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Trump targets Alvin Bragg, the prosecutor in his criminal case, while visiting site of fatal bodega stabbing

By Gregory Krieg, Kristen Holmes, Kate Sullivan and Alejandra Jaramillo, CNN

New York City (CNN) — Donald Trump is trying to turn the tables on Alvin Bragg.

The former president ended the second day of his hush money trial in Manhattan by visiting a Harlem bodega where, in 2022, store clerk Jose Alba stabbed an attacker, then got brought up on a murder charge by the Manhattan district attorney’s office.

The case was dropped less than three weeks after the incident, but not before Bragg, who is now leading Trump’s prosecution, came under withering attack by the city tabloids and other mostly right-wing critics over what many – including Mayor Eric Adams – viewed as a clear act of self-defense.

While the trial in Lower Manhattan will mostly keep Trump off the campaign trail, his visit to the bodega brought the campaign to the city – where anxieties over a pandemic-era rise in crime drove Adams’ mayoral campaign in 2021 and, despite rates now dropping, has made Gotham a useful cudgel for Republicans ahead of the 2024 general election.

“They want law and order, they have a lot of crime, tremendous crime and their stores over there, stores are being robbed,” Trump said of bodegas in New York during his visit.

The New York GOP’s message, which Trump called back to during a brief session with reporters outside the store, resonated in 2022 as Republicans won congressional seats outside the city after focusing their campaigns on public safety and worries that violent crime here would radiate out into the suburbs.

Trump on Tuesday made his visit to Harlem’s Sanaa Convenient Store, formerly known as Blue Moon, to meet with a co-owner of the store and Francisco Marte, the founder of the Bodega and Small Business Association. Throngs of supporters, protesters and curious rubberneckers began to amass on Broadway a little after 3 p.m., as word spread that the presumptive Republican presidential nominee was expected.

By the time Trump emerged from his black SUV a little after 6:30 p.m., the crowds were exchanging chants, with detractors calling him a “traitor” and a “fascist” while fans screamed his name, “four more years,” and, at one point – at the urging of campaign staff – began to sing the National Anthem.

A group of women, about 50 yards up the block behind a police barrier yelled out for Trump, calling him, in Spanish, “my tiger!” Meanwhile, employees of the Romantic Depot shop across the street – “NY’s Best Lingerie Store” – waved a red banner advertising a product named after Trump.

“It’s Alvin Bragg’s fault. Alvin Bragg does nothing. He goes after guys like Trump who did nothing wrong,” Trump said. “There are hundreds of murderers all over the city, they know who they are and they don’t pick them up. They go after Trump.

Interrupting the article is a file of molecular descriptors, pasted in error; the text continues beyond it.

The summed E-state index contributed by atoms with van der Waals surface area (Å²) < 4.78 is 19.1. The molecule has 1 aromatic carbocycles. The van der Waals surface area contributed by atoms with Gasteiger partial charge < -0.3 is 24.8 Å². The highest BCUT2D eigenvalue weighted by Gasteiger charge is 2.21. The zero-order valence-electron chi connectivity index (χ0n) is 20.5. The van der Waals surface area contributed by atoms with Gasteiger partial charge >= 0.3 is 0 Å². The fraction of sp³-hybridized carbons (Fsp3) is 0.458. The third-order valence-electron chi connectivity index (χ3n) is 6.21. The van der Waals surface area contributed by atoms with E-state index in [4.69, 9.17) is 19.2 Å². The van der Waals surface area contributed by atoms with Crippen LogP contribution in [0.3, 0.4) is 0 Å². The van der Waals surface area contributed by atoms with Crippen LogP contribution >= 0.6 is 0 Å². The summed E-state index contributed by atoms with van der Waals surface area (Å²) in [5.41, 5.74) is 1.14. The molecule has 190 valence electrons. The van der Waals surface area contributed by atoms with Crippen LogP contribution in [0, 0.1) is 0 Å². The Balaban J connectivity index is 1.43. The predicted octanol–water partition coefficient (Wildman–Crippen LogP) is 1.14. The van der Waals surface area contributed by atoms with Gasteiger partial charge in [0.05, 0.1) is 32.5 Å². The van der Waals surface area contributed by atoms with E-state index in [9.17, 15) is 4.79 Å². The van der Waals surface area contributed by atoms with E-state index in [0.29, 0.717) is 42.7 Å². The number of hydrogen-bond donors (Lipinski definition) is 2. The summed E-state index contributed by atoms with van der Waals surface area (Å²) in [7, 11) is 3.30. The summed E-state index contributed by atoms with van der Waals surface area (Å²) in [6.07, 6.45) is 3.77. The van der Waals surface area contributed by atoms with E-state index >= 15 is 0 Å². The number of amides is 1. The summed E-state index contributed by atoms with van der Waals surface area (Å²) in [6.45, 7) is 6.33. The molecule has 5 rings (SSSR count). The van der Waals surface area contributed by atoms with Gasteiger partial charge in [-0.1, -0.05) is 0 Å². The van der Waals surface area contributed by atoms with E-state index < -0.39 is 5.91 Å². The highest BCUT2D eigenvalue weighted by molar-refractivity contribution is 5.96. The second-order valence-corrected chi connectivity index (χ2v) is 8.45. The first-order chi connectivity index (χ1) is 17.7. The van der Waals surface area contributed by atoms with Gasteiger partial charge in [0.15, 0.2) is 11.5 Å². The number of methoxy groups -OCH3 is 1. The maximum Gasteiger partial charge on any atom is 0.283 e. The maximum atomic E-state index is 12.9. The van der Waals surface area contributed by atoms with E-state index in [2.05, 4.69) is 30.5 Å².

Bragg’s office dismissed Trump’s talking point, first in a social media post showing the downward trajectory of major crimes, then in a statement defending its handling of the Alba case.

“This matter was resolved nearly two years ago, and the charges were dismissed after a thorough investigation,” a Bragg spokesperson told CNN. “D.A. Bragg’s top priority remains combating violent crime and the office has worked hand in hand with the NYPD to drive down overall crime in Manhattan, including double digit decreases in homicides and shootings since he took office.”

Marte, the small business advocate, said the Trump campaign contacted him for a meeting, which he parlayed into an invitation to visit a bodega. His group does not support political candidates, he added, but was pleased Trump decided to come and highlight their concerns about violent crime in the city.

In an interview about an hour before Trump arrived, Marte praised the former president’s “tough on crime” rhetoric, but said he hoped Trump wouldn’t use the occasion to attack the city or exaggerate the threat.

“New York is a little dangerous. It is dangerous, but we are working on that. But we need support,” said Marte, before saying President Joe Biden would also be welcome.

Trump is currently on trial in New York four days a week, severely limiting his ability to campaign or fundraise outside of the state. The trial is forcing his team to come up with creative ideas to campaign while remaining local.

“It makes me campaign locally, that’s OK,” Trump said of the trial. “We’re going to give New York a very good shot for the presidency, we think we should be able to do it, a lot of things have changed.”

New York remains a Democratic stronghold. Trump lost to Biden by 23 points in 2020, and argued the influx of migrants into the state could push more New Yorkers to cast their ballots for him in November.